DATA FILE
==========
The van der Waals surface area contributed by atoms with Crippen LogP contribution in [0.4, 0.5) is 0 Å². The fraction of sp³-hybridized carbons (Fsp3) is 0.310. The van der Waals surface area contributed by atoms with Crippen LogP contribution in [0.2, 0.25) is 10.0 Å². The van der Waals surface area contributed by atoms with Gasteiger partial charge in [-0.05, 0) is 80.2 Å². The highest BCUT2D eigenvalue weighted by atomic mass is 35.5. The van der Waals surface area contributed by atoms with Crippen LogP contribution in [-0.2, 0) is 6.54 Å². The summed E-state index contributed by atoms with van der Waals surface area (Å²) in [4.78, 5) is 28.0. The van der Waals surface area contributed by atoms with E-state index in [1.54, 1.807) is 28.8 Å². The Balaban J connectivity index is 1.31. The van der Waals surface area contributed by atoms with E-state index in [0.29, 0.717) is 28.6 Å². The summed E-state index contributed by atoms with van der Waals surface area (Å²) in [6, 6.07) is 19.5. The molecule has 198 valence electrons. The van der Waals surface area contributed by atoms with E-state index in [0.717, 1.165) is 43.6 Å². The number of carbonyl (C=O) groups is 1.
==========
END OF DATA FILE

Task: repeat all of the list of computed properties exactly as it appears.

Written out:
The van der Waals surface area contributed by atoms with Crippen LogP contribution in [0.4, 0.5) is 0 Å². The fraction of sp³-hybridized carbons (Fsp3) is 0.310. The van der Waals surface area contributed by atoms with Crippen LogP contribution in [0.2, 0.25) is 10.0 Å². The van der Waals surface area contributed by atoms with Gasteiger partial charge in [-0.05, 0) is 80.2 Å². The highest BCUT2D eigenvalue weighted by atomic mass is 35.5. The van der Waals surface area contributed by atoms with Crippen LogP contribution in [-0.2, 0) is 6.54 Å². The summed E-state index contributed by atoms with van der Waals surface area (Å²) in [4.78, 5) is 28.0. The van der Waals surface area contributed by atoms with E-state index in [1.54, 1.807) is 28.8 Å². The Balaban J connectivity index is 1.31. The van der Waals surface area contributed by atoms with E-state index in [0.29, 0.717) is 28.6 Å². The summed E-state index contributed by atoms with van der Waals surface area (Å²) in [6, 6.07) is 19.5. The molecule has 198 valence electrons. The van der Waals surface area contributed by atoms with E-state index in [0.717, 1.165) is 43.6 Å². The number of carbonyl (C=O) groups is 1.